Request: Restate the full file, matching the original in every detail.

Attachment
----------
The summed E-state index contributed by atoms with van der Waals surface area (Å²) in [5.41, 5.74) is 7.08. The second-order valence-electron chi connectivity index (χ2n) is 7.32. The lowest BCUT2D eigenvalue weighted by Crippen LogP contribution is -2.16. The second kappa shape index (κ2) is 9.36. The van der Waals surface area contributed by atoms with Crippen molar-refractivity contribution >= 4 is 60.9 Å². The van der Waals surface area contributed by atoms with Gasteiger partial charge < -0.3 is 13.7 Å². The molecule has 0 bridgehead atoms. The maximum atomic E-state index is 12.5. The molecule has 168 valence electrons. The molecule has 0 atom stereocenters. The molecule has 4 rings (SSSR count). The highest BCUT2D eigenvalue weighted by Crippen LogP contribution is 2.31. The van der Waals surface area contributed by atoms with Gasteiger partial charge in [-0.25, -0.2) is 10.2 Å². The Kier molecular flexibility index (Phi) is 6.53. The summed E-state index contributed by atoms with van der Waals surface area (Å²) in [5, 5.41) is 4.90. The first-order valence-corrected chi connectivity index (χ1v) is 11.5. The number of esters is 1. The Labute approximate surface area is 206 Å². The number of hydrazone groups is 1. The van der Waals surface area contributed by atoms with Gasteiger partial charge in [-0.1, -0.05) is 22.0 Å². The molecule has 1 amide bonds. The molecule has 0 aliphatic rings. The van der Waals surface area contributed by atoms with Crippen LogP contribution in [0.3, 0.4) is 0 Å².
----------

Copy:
The summed E-state index contributed by atoms with van der Waals surface area (Å²) in [5.41, 5.74) is 7.08. The second-order valence-electron chi connectivity index (χ2n) is 7.32. The lowest BCUT2D eigenvalue weighted by Crippen LogP contribution is -2.16. The second kappa shape index (κ2) is 9.36. The van der Waals surface area contributed by atoms with Crippen molar-refractivity contribution >= 4 is 60.9 Å². The van der Waals surface area contributed by atoms with Gasteiger partial charge < -0.3 is 13.7 Å². The molecule has 0 bridgehead atoms. The maximum atomic E-state index is 12.5. The molecule has 168 valence electrons. The molecule has 0 atom stereocenters. The molecule has 4 rings (SSSR count). The highest BCUT2D eigenvalue weighted by Crippen LogP contribution is 2.31. The van der Waals surface area contributed by atoms with Gasteiger partial charge in [-0.25, -0.2) is 10.2 Å². The Kier molecular flexibility index (Phi) is 6.53. The summed E-state index contributed by atoms with van der Waals surface area (Å²) in [5, 5.41) is 4.90. The first-order valence-corrected chi connectivity index (χ1v) is 11.5. The number of esters is 1. The Labute approximate surface area is 206 Å². The number of hydrazone groups is 1. The van der Waals surface area contributed by atoms with Gasteiger partial charge in [-0.1, -0.05) is 22.0 Å². The molecule has 1 amide bonds. The molecule has 0 aliphatic rings. The van der Waals surface area contributed by atoms with Crippen LogP contribution in [0.3, 0.4) is 0 Å².